Images for music - Luigi Ghirri :
There’s a strange and mysterious kinship between sound and image that has always fascinated me. Per- haps this subtle and almost imperceptible link is the source of my passion for music, even though I have no expertise with instruments and notes, and Adorno defines listeners like me “horrendously passive.” But I like this simple gesture of listening, this state of attention and anticipation within the “sound land- scape” which is not much different from scanning a landscape in the world, to meet or construct a gaze. Perhaps sound and image have their own internal law makes them seem so extraordinarily familiar and habitual to us, but at the same time, they seem within reach of the realm of the mysterious. Probably, all of this has always suggested to me an analogy between the photograph and the song, as if they had similar lives and destinies. In fact, many consider both cultural products to be far from the great pinnacles and expectations of art, fragmentary forms similar to consumer objects; at best they are considered products of the cultural industry, to be cited as examples of communicative forms of the entertainment society, underlining, however, their “planetary reach.”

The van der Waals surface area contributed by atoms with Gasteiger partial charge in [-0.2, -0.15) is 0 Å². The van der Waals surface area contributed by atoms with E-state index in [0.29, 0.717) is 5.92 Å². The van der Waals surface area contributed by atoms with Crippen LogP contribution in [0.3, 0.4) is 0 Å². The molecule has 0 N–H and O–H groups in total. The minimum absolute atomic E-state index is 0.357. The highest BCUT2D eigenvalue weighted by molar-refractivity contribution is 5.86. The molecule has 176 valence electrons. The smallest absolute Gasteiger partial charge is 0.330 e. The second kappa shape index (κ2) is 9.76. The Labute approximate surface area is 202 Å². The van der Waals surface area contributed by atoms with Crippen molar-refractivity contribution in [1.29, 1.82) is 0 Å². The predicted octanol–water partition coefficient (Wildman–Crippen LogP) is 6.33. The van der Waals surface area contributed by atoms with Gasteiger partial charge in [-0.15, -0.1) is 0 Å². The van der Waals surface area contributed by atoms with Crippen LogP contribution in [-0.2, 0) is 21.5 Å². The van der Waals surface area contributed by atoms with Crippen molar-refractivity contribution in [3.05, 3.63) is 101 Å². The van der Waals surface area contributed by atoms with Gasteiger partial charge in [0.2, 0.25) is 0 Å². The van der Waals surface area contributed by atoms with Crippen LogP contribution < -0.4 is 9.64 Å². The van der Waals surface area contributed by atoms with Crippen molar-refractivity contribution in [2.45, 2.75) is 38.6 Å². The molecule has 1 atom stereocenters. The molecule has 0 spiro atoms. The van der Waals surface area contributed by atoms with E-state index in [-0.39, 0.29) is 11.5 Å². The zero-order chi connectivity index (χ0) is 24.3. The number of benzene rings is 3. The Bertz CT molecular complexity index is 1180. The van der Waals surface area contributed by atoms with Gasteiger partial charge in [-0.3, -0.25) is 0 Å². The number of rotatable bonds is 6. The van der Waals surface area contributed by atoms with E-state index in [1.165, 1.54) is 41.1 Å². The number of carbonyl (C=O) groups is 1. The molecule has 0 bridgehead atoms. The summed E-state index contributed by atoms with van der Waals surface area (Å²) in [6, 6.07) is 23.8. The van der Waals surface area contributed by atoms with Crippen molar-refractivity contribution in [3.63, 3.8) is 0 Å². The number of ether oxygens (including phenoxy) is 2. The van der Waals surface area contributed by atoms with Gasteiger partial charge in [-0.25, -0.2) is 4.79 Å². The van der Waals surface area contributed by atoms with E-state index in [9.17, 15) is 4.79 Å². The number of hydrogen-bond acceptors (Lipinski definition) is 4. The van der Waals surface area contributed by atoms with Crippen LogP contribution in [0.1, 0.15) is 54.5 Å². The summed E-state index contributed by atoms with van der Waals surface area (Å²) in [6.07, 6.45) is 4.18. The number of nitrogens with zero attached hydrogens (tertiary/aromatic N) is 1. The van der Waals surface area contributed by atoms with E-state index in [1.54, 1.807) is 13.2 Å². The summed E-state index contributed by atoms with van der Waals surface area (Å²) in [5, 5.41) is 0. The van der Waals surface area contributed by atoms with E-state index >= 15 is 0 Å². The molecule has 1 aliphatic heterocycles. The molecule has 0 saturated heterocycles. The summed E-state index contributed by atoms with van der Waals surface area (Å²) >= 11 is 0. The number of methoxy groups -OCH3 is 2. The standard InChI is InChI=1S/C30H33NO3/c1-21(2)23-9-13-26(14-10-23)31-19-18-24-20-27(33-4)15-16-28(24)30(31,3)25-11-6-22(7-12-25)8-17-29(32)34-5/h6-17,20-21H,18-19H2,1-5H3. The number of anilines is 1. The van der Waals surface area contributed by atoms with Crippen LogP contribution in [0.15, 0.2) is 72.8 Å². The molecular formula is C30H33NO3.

But beyond these rhetorical definitions, I have always found their not being Art - i.e., titanic or total mu- seum works - a very healthy form of fragility and tenderness. Thus, songs and photographs always seem to me to be little illuminations, visionary passages that offer themselves to us to become simply part of our lives.
Dalla’s songs emerge in our history like sound-echoes of perceptions, places or emotional states, pictures of the contemporary situation explored in zones of exchange between the new and the old, between the natural and the artificial, marginal areas without a precise center or order, but which certainly design the sound landscape of our era. I don’t know whether Dalla agrees, or whether this may seem a content-em- phasizing reading, but this is how I hear his songs, as a sound that arises from wonderment, like a sense of amazement at the complexity and randomness of the world.